Clean The Environment In Your Home
The earth is a place where you can live on, eat on, and breathe on. It’s an environment all in one.
-If you have a thermostat, lower it to about 65 degrees during the day and 60 degrees at night. For example, if every household in the U.S lowered its average heating temperature 6 degrees over a 24-hour period we’d save the equivalent of more than 570,000 barrels of oil per day.
-Responsibly dispose of old appliances containing refrigerant. For instance, CFC & HCFC refrigerant must be removed from an appliance before it is discarded.
-Did you know that burning coal to produce the energy to light the bulb creates about 936 pounds of carbon dioxide. And also a single 100-watt indicates light bulb burning for 12 daylight hours each day for one year. A fact: dimmers save energy by making it easy to reduce light intensity. Tips to people who install house hold things like faucets - install a flow-control aerator.
-Did you know that instead of throwing away an old computer try to keep your printer clean, and upgrade your PC?
-Tips if you’re a carpenter or a building contractor - don’t by plywood made from timber clearcut from rain forests.
-If your house is like most homes in America, it loses furnace heat through the roof or attic, through walls, joints, and cracks, out the doors and windows, and even through electrical outlets and switches. Though you waste several hundred of dollars a year if your house leaks like a sieve, the environmental consequences are even more astonishing, because every energy-wasting situation in your home not only costs you money, but promotes air pollution, acid rain and global warming at the same time. For example, heating one home with oil for a year creates 6.5 tons of carbon dioxide, the primary culprit behind global warming.
-No matter how much you insulate, at some point you will still need to turn on the heat. You can make each unit of energy go farther by taking the following steps:
-Lower your thermostat to about 65 degrees during the day and 60 degrees at night
-Consider a heat pump
-Keep your heating equipment in top operating condition
-Keep windows near your thermostat tightly closed
-Install a clock thermostat for your heating system
-Buy a proper size gas furnace that incorporates an
automatic stack damper or induced draft fan, or an oil furnace with a flame-retention head burner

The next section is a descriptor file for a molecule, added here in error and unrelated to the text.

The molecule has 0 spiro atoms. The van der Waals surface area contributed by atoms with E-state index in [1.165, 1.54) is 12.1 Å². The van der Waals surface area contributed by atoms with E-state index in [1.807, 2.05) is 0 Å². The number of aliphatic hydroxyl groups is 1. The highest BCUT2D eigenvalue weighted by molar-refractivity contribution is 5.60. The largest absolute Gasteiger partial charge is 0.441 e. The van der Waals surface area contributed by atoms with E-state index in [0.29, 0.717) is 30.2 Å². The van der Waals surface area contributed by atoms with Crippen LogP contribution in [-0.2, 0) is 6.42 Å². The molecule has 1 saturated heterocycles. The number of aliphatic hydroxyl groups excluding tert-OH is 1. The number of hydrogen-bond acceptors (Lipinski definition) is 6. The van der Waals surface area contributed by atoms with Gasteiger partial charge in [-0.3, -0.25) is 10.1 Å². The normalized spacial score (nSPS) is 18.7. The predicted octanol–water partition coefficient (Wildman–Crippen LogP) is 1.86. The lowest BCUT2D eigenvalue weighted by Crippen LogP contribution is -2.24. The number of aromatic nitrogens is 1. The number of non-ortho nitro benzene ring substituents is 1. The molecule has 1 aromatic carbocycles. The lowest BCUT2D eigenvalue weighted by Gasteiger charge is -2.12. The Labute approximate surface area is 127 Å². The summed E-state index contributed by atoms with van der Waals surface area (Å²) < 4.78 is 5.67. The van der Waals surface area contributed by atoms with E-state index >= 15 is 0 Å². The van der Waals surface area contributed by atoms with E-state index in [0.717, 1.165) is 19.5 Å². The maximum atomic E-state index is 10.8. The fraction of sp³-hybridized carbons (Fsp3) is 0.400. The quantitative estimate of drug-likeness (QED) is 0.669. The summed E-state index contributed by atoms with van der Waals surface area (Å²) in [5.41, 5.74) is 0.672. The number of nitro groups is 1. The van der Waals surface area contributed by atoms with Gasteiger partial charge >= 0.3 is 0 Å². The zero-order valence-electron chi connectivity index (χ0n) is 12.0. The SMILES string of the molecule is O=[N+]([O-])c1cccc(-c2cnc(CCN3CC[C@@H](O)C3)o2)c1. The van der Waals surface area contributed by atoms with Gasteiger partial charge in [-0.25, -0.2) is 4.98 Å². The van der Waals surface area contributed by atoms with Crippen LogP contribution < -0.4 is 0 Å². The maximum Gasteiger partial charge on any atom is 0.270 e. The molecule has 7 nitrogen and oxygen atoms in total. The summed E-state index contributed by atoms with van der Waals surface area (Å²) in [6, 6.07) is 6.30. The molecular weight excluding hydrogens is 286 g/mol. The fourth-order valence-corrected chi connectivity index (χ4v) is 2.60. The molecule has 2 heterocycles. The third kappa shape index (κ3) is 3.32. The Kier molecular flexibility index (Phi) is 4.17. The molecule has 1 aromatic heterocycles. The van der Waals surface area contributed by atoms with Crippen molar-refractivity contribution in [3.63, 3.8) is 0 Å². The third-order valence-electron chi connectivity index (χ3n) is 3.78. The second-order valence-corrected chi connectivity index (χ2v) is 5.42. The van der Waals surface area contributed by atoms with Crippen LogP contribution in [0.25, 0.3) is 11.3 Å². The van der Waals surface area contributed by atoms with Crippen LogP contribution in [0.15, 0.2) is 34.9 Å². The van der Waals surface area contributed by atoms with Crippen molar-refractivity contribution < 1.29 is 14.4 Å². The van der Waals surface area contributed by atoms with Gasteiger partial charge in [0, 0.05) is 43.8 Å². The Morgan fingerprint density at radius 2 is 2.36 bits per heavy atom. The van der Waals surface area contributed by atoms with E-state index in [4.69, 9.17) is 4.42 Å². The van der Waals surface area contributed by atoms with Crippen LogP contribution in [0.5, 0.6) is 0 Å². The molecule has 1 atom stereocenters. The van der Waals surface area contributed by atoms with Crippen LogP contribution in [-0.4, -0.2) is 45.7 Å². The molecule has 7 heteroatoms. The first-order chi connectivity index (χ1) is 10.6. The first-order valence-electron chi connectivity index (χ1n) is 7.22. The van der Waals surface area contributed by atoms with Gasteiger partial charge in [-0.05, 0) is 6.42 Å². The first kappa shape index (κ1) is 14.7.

-Lessen heat loss if you use your fireplace when the furnace is on
-Install a whole-house ventilating fan
-Keep daytime lights low or off
-Do your cooking and use heat generating appliances in the early morning and late evening hours whenever possible
-Turn your window air conditioner off when you leave a room for several hours
-Clean or replace air conditioning filters at least once per month
-If you have no air conditioner, keep windows and outside doors closed during the hottest hours of the day
-Use vents and exhaust fans to pull heat and moisture from the attic, kitchen, and laundry directly to the outside
-Give up smoking or discourage smoking in your home. If you are a smoker, smoke outdoors instead. Ventilate rooms in which smoking is taking place. Scientific evidence indicates that smoking may increase the risk of cancer associated with exposure of radon.
-If you suspect that the paint in your house contains lead, have it tested. Your kitchen is the environmental hot spot of the house. It is where you use significant amounts of energy (in cooking, refrigeration, food processing, microwaving, and dish-washing). It is also where you create the most garbage. Virtually everything you do in the kitchen affects the environment one way or the other with, in some cases, significant impacts on your health.
-Check your water to make sure it is clean and if at all possible, use bottled water
-Check your toilets for leaks and when buying new toilet, select a water-saving model. You can also save up to fifteen percent of the water you use to flush your toilet by installing weighted plastic bottles in your toilet tank.
-Take showers instead of baths. A shower uses one-third the amount of water a bath does. If you normally take a bath everyday, in a year you should save 58,000 gallons of water, enough to meet the daily water needs of more than 250 families.